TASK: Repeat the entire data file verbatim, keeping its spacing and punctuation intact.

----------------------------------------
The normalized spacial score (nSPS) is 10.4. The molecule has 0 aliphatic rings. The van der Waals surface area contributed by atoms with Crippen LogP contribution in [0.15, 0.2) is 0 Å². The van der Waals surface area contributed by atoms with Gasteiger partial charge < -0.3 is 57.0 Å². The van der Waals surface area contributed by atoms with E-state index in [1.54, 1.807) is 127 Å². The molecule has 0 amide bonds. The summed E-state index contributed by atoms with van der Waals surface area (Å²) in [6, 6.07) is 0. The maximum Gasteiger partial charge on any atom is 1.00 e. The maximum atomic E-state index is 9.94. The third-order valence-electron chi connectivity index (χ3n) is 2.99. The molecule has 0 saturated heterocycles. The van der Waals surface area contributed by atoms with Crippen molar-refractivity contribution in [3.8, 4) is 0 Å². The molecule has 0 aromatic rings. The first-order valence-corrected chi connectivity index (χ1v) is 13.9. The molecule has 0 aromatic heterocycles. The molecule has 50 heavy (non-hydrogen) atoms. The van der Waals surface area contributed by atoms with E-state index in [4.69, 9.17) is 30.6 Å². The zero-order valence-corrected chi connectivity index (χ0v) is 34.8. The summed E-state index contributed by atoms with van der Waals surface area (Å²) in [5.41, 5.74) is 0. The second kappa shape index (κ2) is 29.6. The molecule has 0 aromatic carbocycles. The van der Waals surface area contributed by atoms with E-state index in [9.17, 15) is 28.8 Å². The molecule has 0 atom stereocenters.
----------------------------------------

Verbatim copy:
The normalized spacial score (nSPS) is 10.4. The molecule has 0 aliphatic rings. The van der Waals surface area contributed by atoms with Crippen LogP contribution in [0.15, 0.2) is 0 Å². The van der Waals surface area contributed by atoms with Gasteiger partial charge < -0.3 is 57.0 Å². The van der Waals surface area contributed by atoms with E-state index in [1.54, 1.807) is 127 Å². The molecule has 0 amide bonds. The summed E-state index contributed by atoms with van der Waals surface area (Å²) in [6, 6.07) is 0. The maximum Gasteiger partial charge on any atom is 1.00 e. The maximum atomic E-state index is 9.94. The third-order valence-electron chi connectivity index (χ3n) is 2.99. The molecule has 0 saturated heterocycles. The van der Waals surface area contributed by atoms with Crippen molar-refractivity contribution in [3.8, 4) is 0 Å². The molecule has 0 aromatic rings. The first-order valence-corrected chi connectivity index (χ1v) is 13.9. The molecule has 0 aromatic heterocycles. The molecule has 50 heavy (non-hydrogen) atoms. The van der Waals surface area contributed by atoms with E-state index in [4.69, 9.17) is 30.6 Å². The zero-order valence-corrected chi connectivity index (χ0v) is 34.8. The summed E-state index contributed by atoms with van der Waals surface area (Å²) in [5.41, 5.74) is 0. The second kappa shape index (κ2) is 29.6. The molecule has 0 aromatic carbocycles. The van der Waals surface area contributed by atoms with E-state index in [9.17, 15) is 28.8 Å². The molecule has 0 atom stereocenters.